Coming home with a migraine, Sam saw his daughter Rosalyn and Anna through the kitchen window। They traded tastes off wooden spoons like sisters, although Anna was his age.
They would want to know how he was feeling, including nuances that were beyond him. Having made it inside the living room, he resolved to maintain reticence.
In one corner of the living room light from the street streamed in, illuminating a horse from an antique carousel. Sam had always assumed it was a gift from one of his wife’s lovers. Last New Year’s Eve, sixteen-year-old Rosalyn had plopped a blonde wig on its head.
The kitchen lay past the horse through a swinging door. The sudden, sweet smell of brown rice almost brought him to his knees as he leaned against the door frame.
Through the hinges he saw Rosalyn holding a finger to her lips. Anna said, “I think it’s time, don’t you? Let’s ask today’s contestant to come on out and say hello. Sam Durkin, folks, a financial consultant from Westchester, New York. Sam?”
He had no choice. He was in pain but conscious.
“Let’s give him a hand,” Rosalyn said.
Seeing his face, Anna whispered. “Imitrex?”
He’d already taken two; he could take another after midnight. Anna turned off the lights and through the jig-sawing darkness, she gleamed. Through filters of pain, he kissed her goodnight, ecstatic as always at her touch. He found his daughter concerned in the background and kissed her goodnight, too.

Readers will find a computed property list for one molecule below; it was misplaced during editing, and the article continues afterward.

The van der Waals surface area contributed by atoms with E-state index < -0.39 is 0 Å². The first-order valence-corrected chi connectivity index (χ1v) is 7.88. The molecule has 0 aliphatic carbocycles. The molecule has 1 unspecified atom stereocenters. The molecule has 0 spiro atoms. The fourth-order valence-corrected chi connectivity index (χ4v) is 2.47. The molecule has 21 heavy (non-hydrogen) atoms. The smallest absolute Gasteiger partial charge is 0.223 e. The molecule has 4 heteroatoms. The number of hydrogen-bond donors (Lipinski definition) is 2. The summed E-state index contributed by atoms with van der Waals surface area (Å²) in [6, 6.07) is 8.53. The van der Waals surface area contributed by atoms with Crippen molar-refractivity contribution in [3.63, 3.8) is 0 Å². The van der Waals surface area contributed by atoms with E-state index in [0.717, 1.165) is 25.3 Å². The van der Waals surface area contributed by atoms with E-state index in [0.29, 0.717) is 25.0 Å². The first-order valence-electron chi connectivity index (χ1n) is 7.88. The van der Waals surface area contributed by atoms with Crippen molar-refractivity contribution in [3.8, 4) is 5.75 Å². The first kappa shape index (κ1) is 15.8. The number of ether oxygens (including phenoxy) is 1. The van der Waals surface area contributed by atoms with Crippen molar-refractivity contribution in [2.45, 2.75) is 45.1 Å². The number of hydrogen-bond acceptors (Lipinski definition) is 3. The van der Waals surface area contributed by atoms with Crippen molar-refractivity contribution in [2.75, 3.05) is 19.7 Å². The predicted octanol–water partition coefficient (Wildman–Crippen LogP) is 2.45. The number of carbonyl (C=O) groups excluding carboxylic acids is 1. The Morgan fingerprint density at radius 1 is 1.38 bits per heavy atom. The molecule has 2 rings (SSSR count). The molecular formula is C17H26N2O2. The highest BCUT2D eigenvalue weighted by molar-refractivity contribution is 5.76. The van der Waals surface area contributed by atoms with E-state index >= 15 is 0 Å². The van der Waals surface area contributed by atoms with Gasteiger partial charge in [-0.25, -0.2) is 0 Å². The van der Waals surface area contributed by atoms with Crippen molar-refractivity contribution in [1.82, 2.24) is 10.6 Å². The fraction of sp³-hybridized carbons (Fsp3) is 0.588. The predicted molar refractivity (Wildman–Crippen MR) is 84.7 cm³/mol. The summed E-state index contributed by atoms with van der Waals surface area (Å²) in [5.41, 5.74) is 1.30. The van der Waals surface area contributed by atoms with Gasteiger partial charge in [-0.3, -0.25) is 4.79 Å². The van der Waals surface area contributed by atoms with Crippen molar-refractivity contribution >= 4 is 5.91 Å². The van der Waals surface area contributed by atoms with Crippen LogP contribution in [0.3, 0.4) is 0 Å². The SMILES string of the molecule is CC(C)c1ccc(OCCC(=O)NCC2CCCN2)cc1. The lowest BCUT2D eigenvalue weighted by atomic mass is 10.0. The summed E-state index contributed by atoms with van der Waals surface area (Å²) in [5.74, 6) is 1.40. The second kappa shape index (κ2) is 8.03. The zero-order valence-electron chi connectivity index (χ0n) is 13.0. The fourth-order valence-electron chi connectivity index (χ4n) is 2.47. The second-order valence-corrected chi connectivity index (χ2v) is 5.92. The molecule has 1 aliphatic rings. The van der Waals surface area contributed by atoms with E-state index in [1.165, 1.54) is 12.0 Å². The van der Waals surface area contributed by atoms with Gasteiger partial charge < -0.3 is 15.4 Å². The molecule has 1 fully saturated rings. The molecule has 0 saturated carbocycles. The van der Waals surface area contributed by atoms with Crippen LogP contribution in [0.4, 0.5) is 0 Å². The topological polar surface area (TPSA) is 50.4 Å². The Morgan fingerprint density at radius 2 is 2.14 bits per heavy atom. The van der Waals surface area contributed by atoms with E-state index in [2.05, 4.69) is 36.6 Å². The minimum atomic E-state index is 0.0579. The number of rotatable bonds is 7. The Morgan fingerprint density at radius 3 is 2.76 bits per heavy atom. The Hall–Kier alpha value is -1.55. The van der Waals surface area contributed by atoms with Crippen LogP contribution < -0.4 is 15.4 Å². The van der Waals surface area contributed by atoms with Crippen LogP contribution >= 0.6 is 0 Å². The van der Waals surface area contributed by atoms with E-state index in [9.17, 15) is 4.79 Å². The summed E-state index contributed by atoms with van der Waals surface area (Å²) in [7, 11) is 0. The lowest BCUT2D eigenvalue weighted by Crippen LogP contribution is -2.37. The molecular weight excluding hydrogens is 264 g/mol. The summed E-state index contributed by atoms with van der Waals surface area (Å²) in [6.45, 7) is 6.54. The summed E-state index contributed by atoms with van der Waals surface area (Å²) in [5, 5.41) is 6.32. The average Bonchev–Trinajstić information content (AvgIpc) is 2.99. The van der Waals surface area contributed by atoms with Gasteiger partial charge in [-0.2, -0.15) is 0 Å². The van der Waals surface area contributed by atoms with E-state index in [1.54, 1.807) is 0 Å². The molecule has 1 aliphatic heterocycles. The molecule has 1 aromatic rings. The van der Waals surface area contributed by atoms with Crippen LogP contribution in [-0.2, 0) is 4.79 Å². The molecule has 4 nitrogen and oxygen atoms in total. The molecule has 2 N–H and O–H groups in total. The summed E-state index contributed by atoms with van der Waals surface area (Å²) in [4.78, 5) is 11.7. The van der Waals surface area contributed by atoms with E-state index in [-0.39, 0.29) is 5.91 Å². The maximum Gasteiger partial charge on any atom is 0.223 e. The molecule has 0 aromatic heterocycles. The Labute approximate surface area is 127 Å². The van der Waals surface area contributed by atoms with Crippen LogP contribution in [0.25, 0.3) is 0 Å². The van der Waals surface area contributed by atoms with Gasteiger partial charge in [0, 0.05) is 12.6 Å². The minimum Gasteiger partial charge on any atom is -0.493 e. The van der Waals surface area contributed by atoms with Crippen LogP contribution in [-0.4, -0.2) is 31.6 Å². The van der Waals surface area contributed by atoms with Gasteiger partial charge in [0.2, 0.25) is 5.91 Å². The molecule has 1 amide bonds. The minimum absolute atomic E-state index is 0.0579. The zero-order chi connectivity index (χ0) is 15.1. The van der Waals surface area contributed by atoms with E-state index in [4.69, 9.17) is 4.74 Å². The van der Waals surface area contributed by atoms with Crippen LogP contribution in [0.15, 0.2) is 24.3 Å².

Upstairs, he dreamed about being ten years old with Anna and watching a horse being born. They stood inside the hot, humid barn, charmed by a shaft of light turned substantial by motes of hay. Grandpa’s big, blonde horse, Lorna Doone, snorted and thrashed. They watched her belly shift backwards. She reared up and issued a noise like a scream. Their grandfather ran into the barn, into the stall, and held Lorna’s head down. More thrashing until he had to jump back from her bucking hindquarters. He stroked her side and the foal rippled through its mother’s body. Grandpa was pulling and yelling above the horse’s ferocious screams and kicks. So many legs working and then they heard a wet, wrenching sound.
The foal lay still inside a pillow of slime, which Grandpa ripped off. He cleaned the foal, a filly, rubbing it with hay. Lorne Doone had rolled onto her side.
The children, Sam and Anna, hugged each other as the newborn horse tried to stand—and did.
Shot through this half-conscious memory were haphazard sensations that harked back to Rosalyn’s birth. She had been bloody and squalling, not lifeless, not trapped in a thick sac of membrane.
But the recollections ran together: the violence of birth, the hugeness of a head, the spindliness of legs and how quickly we totter up, grow gigantic, and run.